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Imagine, if you will, a ragtag team of kids from an underfunded public school on the west side traveling south to Hyde Park to do battle with the mighty Maroons of the University of Chicago Lab School.
Generally, they have a pretty good team—for a private school.
And, let's say, our dogged bunch of scrappy west-side overachievers ekes out an improbable victory on the unfriendly confines of the Maroons' home court.
But as they're heading home in triumph they hear that the powers that be—like Mayor Rahm—have put more time on the clock.
So while they're on that bus for the west side, the Maroons are back on the court scoring uncontested layups.
As everyone bends over backward to make sure the home team wins.
That, my friends, is sort of what's going on as the University of Illinois at Chicago (backed by residents from North Lawndale) takes on the University of Chicago (backed by the mayor) for the rights to win the presidential library.
When President and Michelle Obama announced they were going to build a presidential library, they made it clear that each applicant would have to follow a precise set of rules that are clearly spelled out in the request for proposal.
Among those rules is the one dealing with the proposed library site.
That is, the applicant either has to own the land outright or have a firm commitment that they will own the land if they want the Obamas to give them the library.
Or, as the RFP puts it, the applicants must provide a "detailed proposed process to obtain control of the site and convey it to the [Obama] Foundation."
This is no small thing, as the UIC and North Lawndale applicants came to learn.
They wanted to build the library on a 23-acre, city-owned vacant lot at roughly Roosevelt and Kostner, once home to an illegal dump.
So before they submitted their RFP, they needed a guarantee from his eminence, the mayor, that he would, in fact, turn over the land. If by chance the Obamas choose the UIC/North Lawndale bid.
This guarantee did not come easy; west-siders had to basically twist the mayor's arm before he agreed to finally sign a letter agreeing to have the city turn over the land if the Obamas chose the west side.
I know that couldn't have been easy for you, Mr. Mayor. So thank you.
Similarly, the University of Chicago does not own the land on which they're proposing to build the library. The Park District does. But, unlike UIC, the University of Chicago has no guarantee that the park district will allow them to build the library in either Jackson or Washington park.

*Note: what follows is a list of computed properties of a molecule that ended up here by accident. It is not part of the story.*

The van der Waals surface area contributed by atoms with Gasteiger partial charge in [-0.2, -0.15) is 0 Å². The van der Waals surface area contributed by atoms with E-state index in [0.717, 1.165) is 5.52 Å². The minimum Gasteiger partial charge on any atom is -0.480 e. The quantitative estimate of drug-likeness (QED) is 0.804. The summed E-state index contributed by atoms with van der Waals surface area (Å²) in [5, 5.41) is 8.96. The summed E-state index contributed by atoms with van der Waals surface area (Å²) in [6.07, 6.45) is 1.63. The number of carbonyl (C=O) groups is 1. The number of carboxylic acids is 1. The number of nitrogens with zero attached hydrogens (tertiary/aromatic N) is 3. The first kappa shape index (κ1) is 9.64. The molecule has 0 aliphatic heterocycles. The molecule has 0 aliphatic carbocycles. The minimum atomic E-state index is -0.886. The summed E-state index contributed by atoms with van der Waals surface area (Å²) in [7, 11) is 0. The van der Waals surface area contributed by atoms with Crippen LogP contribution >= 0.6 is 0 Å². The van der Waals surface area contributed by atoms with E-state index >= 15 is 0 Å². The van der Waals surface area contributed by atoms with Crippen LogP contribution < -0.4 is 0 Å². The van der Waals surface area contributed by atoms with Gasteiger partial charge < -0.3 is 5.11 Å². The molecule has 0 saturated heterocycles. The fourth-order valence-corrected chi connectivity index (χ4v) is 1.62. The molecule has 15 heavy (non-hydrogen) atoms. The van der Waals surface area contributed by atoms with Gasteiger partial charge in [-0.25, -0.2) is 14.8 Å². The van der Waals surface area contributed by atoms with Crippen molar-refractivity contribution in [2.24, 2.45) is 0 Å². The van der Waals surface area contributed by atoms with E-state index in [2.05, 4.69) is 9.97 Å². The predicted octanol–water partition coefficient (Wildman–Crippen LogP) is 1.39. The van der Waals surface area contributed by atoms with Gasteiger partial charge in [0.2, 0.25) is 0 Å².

In short, the University of Chicago submitted their proposal without the necessary guarantee that the Obama foundation required.
If this were a game of basketball, it'd be over. And North Lawndale would be moving on to the next round to play against those dastardly Lions of Columbia University, speaking of the pampered and well connected.
But obviously, the Obama Foundation and Mayor Emanuel want the University of Chicago to remain in the game.
So they're putting more time on the clock, so to speak, allowing the university to officially petition the park district to turn the land over to the city so that it can be turned over to the Obama Foundation.
Better late than never, I suppose.
I know I'm not alone when I suspect that the real reason the mayor and the University of Chicago didn't immediately go public with their plans to put the library in Jackson or Washington parks is that they knew it would spark an outcry from park users.
And that outcry might jeopardize the university's proposal.
Apparently, they were going to wait until the foundation had approved their proposal before they went public with the location.
Either that or they're so arrogant, they don't give a damn one way or another about the public. Well, that is sort of the university's tradition.
In any event, the Obama Foundation called them out. As one source told the Tribune: the foundation's board is "very hesitant to commit to a site that isn't controlled by the university making the proposal. They wouldn't want to commit to a site and then find out [the library] can't be built on their timeline."
I suppose that the Park District board will ultimately give the university the OK it needs to build on the land. I mean, that board is such a rubber stamp that if Mayor Emanuel told its members to jump into the lake, their only question would be—which lake, Michigan or the great one they call Gitche Gumee?
In any event, round one of the U. of C.'s hurry-up offense starts tonight with a dog-and-pony public hearing on whether it's a good idea to plow over parkland in Jackson or Washington parks.
As opposed to just putting the library in North Lawndale, where it would do the most economic development good.
The first meeting is at 6 PM at Hyde Park Academy High School, 6220 S. Stony Island. There's another hearing at noon on Wednesday in the Washington Park Field House.